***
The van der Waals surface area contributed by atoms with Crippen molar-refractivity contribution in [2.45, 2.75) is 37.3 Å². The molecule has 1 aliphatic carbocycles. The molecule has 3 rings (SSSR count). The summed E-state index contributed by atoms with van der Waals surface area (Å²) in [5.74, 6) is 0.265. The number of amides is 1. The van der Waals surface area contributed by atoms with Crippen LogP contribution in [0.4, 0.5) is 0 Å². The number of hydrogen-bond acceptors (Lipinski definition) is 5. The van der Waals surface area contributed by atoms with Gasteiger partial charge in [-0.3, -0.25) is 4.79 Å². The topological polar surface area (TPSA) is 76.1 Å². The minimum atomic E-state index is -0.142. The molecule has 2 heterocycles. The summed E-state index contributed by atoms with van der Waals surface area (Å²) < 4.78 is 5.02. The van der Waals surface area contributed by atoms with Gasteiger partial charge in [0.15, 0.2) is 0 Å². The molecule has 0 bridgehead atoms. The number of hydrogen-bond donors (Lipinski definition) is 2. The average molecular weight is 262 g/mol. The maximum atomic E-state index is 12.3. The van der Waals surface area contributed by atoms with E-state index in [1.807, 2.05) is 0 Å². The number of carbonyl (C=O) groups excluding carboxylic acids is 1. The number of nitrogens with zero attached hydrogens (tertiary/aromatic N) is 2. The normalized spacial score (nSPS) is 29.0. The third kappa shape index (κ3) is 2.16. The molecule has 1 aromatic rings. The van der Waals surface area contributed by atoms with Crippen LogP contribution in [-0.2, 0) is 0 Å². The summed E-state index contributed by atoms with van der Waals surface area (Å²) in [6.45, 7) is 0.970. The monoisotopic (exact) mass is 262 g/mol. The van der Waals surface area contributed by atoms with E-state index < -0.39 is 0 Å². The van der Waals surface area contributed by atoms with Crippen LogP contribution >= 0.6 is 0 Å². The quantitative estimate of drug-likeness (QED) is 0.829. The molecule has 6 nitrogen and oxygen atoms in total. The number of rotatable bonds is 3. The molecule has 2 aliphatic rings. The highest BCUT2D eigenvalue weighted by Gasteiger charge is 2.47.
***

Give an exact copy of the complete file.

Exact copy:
The van der Waals surface area contributed by atoms with Crippen molar-refractivity contribution in [2.45, 2.75) is 37.3 Å². The molecule has 1 aliphatic carbocycles. The molecule has 3 rings (SSSR count). The summed E-state index contributed by atoms with van der Waals surface area (Å²) in [5.74, 6) is 0.265. The number of amides is 1. The van der Waals surface area contributed by atoms with Crippen LogP contribution in [0.4, 0.5) is 0 Å². The number of hydrogen-bond acceptors (Lipinski definition) is 5. The van der Waals surface area contributed by atoms with Gasteiger partial charge in [-0.3, -0.25) is 4.79 Å². The topological polar surface area (TPSA) is 76.1 Å². The minimum atomic E-state index is -0.142. The molecule has 2 heterocycles. The summed E-state index contributed by atoms with van der Waals surface area (Å²) < 4.78 is 5.02. The van der Waals surface area contributed by atoms with Gasteiger partial charge in [0.15, 0.2) is 0 Å². The molecule has 0 bridgehead atoms. The number of hydrogen-bond donors (Lipinski definition) is 2. The average molecular weight is 262 g/mol. The maximum atomic E-state index is 12.3. The van der Waals surface area contributed by atoms with E-state index in [1.807, 2.05) is 0 Å². The number of carbonyl (C=O) groups excluding carboxylic acids is 1. The number of nitrogens with zero attached hydrogens (tertiary/aromatic N) is 2. The normalized spacial score (nSPS) is 29.0. The third kappa shape index (κ3) is 2.16. The molecule has 1 aromatic rings. The van der Waals surface area contributed by atoms with Crippen LogP contribution in [-0.2, 0) is 0 Å². The summed E-state index contributed by atoms with van der Waals surface area (Å²) in [6.45, 7) is 0.970. The monoisotopic (exact) mass is 262 g/mol. The van der Waals surface area contributed by atoms with E-state index < -0.39 is 0 Å². The van der Waals surface area contributed by atoms with Crippen LogP contribution >= 0.6 is 0 Å². The quantitative estimate of drug-likeness (QED) is 0.829. The molecule has 6 nitrogen and oxygen atoms in total. The number of rotatable bonds is 3. The molecule has 2 aliphatic rings. The highest BCUT2D eigenvalue weighted by Gasteiger charge is 2.47.